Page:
88 Evangelism evangelical audience. Douglas mentions being a “staunch Republican,” says he’s from a “military family,” and plugs three denominations all in the same paragraph. He shows a sense of perspective too in calling himself an “albino unicorn” for rarity given his background in combination with his views on carbon pollution and climate change (13). So Hescox and Douglas show themselves as evangelical Christians cer tainly, and not as environmentalists, despite the overall arguments here. But almost as central, in this case, they assert themselves as politically con servative in general, pro-human, anti-big government, and in favor of capitalist market-based solutions. Their attempt is to make an evangelical conservative pro-environment position more possible. This political per spective shows up in discussions against government subsidies (115–17), making economic beneﬁts and helping the poorest two primary arguments (125–27), and targeting pricing for carbon emissions as a strategy—because “capitalism works” if costs are accurate (133). The market is the answer, as are “faith-based solutions that elevate personal responsibility and con servative values” (17). This approach reﬂects their values, apparently, but is also given to actually ﬁnd some agreement and move forward. It’s a poli tical realism that wants more civil civic discourse, not that all agree on what would count as that discourse. Hescox and Douglas assert that the future of the North American church is at risk because of non-loving approaches to issues like climate change (78). They struggle against the notion that only heaven matters, asking evangelicals to love as Jesus commanded and “stop worrying about who gets into heaven and start building the kingdom of God on earth” (78). For some evangelical ears, this request can be misguided at best and may be heretical. It’s a priority problem. In a faith system that emphasizes conver sion to save people from eternal damnation, it’s illogical, in a way, to say anything else is more important. Climate change is all about the earth, the future of this pit-stop for humans on the way to heaven or hell, so it is fundamentally a distraction from the changes in soul that matter. Their main move is to return to the idea of sharing Jesus’ love and “steward God’s creation and care for the least of these” (81). Suﬀering people are the main point of environmental work here (and really, human well-being is the point of work on climate change for most secular envir onmentalists too, which is admitted sometimes more than others). The need to focus on salvation doesn’t escape though, as Hescox tells the story of sharing his identity as an “evangelical environmentalist” (81). The “best part,” claims Hescox, is that “on several dozen occasions” the people he has spoken with “made a commitment to follow Jesus” (81). He’s trying to have his environmentalism and eat his salvation too. To be clear, I am not critiquing this rhetorical move; it is almost necessary in the context of an evangelical audience. Nonetheless, the conﬂict in purpose, in a sense of what drives someone, is still present, despite eﬀorts to say that loving Jesus is the point and there are diﬀerent ways to show that love.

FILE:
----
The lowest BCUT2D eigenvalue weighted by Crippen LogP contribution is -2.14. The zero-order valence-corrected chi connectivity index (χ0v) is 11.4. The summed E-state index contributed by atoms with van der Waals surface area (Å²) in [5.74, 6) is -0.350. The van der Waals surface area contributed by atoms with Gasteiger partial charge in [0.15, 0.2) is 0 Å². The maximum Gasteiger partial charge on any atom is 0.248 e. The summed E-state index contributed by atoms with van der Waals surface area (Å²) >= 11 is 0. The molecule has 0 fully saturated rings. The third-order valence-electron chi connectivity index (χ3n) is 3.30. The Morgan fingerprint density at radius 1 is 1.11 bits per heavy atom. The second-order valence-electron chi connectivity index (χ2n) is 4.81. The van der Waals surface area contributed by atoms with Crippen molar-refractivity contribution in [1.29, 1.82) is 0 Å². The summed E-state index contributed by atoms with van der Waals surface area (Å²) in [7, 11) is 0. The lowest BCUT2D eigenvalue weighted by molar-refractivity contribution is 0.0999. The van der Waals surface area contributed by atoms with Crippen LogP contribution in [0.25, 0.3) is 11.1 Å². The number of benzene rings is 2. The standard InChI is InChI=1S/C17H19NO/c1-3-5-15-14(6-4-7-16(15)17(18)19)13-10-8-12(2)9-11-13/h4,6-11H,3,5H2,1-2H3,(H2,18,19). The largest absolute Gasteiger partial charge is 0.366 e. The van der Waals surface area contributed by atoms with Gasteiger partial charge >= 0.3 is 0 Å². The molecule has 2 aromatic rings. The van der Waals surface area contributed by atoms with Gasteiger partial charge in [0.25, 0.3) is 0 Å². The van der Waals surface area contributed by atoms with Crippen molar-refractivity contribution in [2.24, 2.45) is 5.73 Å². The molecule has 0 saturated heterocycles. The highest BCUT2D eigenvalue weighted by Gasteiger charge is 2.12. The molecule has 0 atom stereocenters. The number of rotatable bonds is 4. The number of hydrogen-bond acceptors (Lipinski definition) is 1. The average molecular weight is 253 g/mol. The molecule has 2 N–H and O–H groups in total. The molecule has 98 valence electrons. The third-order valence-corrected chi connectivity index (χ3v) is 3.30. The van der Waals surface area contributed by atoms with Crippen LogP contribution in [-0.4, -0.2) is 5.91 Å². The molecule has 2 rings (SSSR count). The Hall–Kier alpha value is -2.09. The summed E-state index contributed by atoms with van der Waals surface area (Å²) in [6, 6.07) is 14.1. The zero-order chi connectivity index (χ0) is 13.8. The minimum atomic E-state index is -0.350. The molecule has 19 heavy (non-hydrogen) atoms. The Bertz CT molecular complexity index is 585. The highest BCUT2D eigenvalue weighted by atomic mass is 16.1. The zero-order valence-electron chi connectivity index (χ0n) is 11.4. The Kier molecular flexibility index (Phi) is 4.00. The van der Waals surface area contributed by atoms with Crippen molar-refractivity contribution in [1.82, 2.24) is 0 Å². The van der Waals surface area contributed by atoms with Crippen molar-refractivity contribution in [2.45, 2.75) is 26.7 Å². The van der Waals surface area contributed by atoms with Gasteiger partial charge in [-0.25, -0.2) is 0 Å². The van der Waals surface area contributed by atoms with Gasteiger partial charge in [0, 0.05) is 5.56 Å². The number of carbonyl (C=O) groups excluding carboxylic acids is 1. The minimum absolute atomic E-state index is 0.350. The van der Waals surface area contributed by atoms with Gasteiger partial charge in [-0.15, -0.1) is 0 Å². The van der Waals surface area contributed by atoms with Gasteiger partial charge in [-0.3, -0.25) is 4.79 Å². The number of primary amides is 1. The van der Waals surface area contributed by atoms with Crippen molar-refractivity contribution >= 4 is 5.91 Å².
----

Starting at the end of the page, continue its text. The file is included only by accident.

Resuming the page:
Evangelism 89 The contradictions continue with comments about the 2015 Syrian refu gee crisis, where care for those in dire need and fear of massive immigra tion from refugees are implied in the same lines, even if not intentionally (95). Philosopher Timothy Morton notes the hypocrisies that can’t help but emerge with massive systems like climate change that we live in (see Hyperobjects). Fear of immigrants may not be necessary, or part of the hypocrisies Morton focused on, and that fear may not be the position of Hescox and Douglas themselves, although it is for some of their implied audience. Perhaps it also shouldn’t be grounds for pushing work like theirs aside. To paraphrase Jesus from Luke 9:50, those who aren’t working against you (and who might know how to reach a diﬀerent audience) should be taken as on your side. In part, that is the attitude Wilson tried to bring about in The Creation. Put another way, given the context of serious conﬂicts in purpose, in what it means to save the world, the options are to ﬁnd overlapping points in those diﬀerent purposes or to reframe a partial common purpose. Wilson tries to ﬁnd a limited common purpose, while Hescox and Douglas try to bring in environmental goals to a broader Christian, evangelical sense of purpose. Freedom and an accurate free market (with carbon costs factored in) keep the appeal running directly onto conservative political grounds, showing a recognition of how much evangelicalism and conservative American politics have overlapped, while Ronald Reagan is invoked (91–93) to push for a conservatism still accepted, but slightly distant from Trumpism or some Tea Party politics. In talking about ecofeminist theology with my politically conservative pastor acquaintance, we avoided denial/reality debates. I tried to explain the ecofeminism in terms of “creation care,” a popular way of talking about environmental awareness for evangelicals, and through feminist work in the ethics of care. While my answer served to give touchstones that the pastor could identify with and perhaps put ecofeminism in a more positive light than it might have been seen, it felt paltry. My answer elided too many diﬀerences and perhaps missed an opportunity for a larger conversa tion about Christianity and current environmental topics. We certainly didn’t get to basic questions of purpose and priority about the world. I may have missed an opportunity to engage an evangelical in thoughtful conversation about the environment, but Wilson, Merritt, and Hescox and Douglas’s good faith eﬀorts at those conversations can remind readers that fundamental questions of purpose are vital to questions of religion and environmental action. Each of these cases is what communication scholar Candis Callison calls “a relationship-building and translation exercise with the scientiﬁc facts” (29). While the scientiﬁc case can sometimes be translated into language that calls on evangelical values and trusted autho rities, giving environmental issues a place of primacy is still a harder sell. The three books’ varied strategies all emphasize building solidarity with the audience in some form, but ultimately struggle in diﬀerent ways with the problem of that (false) binary of purposes—saving the physical world and